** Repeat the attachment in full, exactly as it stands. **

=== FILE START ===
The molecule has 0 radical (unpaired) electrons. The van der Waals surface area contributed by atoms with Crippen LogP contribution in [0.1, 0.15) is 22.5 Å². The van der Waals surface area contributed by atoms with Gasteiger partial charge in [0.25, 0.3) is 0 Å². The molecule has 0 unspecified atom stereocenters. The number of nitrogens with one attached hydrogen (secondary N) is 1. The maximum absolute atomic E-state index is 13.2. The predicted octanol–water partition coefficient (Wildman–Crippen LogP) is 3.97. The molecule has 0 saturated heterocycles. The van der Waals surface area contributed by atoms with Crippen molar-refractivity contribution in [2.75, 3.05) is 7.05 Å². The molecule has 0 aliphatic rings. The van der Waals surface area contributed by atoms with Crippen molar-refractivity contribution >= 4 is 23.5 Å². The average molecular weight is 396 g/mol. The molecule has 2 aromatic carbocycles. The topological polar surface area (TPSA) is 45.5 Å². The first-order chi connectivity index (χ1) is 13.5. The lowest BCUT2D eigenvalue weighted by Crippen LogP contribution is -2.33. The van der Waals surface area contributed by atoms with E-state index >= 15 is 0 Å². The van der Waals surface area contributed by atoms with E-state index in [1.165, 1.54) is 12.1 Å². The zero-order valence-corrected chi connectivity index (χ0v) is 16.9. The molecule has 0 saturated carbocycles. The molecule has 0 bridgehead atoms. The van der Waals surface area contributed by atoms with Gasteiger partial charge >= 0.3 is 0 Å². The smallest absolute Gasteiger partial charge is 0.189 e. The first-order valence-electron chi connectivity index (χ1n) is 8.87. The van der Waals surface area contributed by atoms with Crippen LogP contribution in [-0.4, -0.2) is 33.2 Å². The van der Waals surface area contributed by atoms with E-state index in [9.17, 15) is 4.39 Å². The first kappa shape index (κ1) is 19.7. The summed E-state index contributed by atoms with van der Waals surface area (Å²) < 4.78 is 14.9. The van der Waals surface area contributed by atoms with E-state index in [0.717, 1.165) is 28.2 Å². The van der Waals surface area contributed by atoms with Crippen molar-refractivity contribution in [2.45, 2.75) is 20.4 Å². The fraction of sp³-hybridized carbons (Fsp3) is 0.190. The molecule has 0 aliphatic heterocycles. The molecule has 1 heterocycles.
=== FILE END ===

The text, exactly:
The molecule has 0 radical (unpaired) electrons. The van der Waals surface area contributed by atoms with Crippen LogP contribution in [0.1, 0.15) is 22.5 Å². The van der Waals surface area contributed by atoms with Gasteiger partial charge in [0.25, 0.3) is 0 Å². The molecule has 0 unspecified atom stereocenters. The number of nitrogens with one attached hydrogen (secondary N) is 1. The maximum absolute atomic E-state index is 13.2. The predicted octanol–water partition coefficient (Wildman–Crippen LogP) is 3.97. The molecule has 0 saturated heterocycles. The van der Waals surface area contributed by atoms with Crippen molar-refractivity contribution in [2.75, 3.05) is 7.05 Å². The molecule has 0 aliphatic rings. The van der Waals surface area contributed by atoms with Crippen molar-refractivity contribution >= 4 is 23.5 Å². The average molecular weight is 396 g/mol. The molecule has 2 aromatic carbocycles. The topological polar surface area (TPSA) is 45.5 Å². The first-order chi connectivity index (χ1) is 13.5. The lowest BCUT2D eigenvalue weighted by Crippen LogP contribution is -2.33. The van der Waals surface area contributed by atoms with E-state index >= 15 is 0 Å². The van der Waals surface area contributed by atoms with E-state index in [1.165, 1.54) is 12.1 Å². The zero-order valence-corrected chi connectivity index (χ0v) is 16.9. The molecule has 0 saturated carbocycles. The molecule has 0 bridgehead atoms. The van der Waals surface area contributed by atoms with Gasteiger partial charge >= 0.3 is 0 Å². The smallest absolute Gasteiger partial charge is 0.189 e. The first-order valence-electron chi connectivity index (χ1n) is 8.87. The van der Waals surface area contributed by atoms with Crippen LogP contribution in [-0.4, -0.2) is 33.2 Å². The van der Waals surface area contributed by atoms with E-state index in [9.17, 15) is 4.39 Å². The first kappa shape index (κ1) is 19.7. The summed E-state index contributed by atoms with van der Waals surface area (Å²) < 4.78 is 14.9. The van der Waals surface area contributed by atoms with E-state index in [0.717, 1.165) is 28.2 Å². The van der Waals surface area contributed by atoms with Crippen molar-refractivity contribution in [2.45, 2.75) is 20.4 Å². The fraction of sp³-hybridized carbons (Fsp3) is 0.190. The molecule has 0 aliphatic heterocycles. The molecule has 1 heterocycles.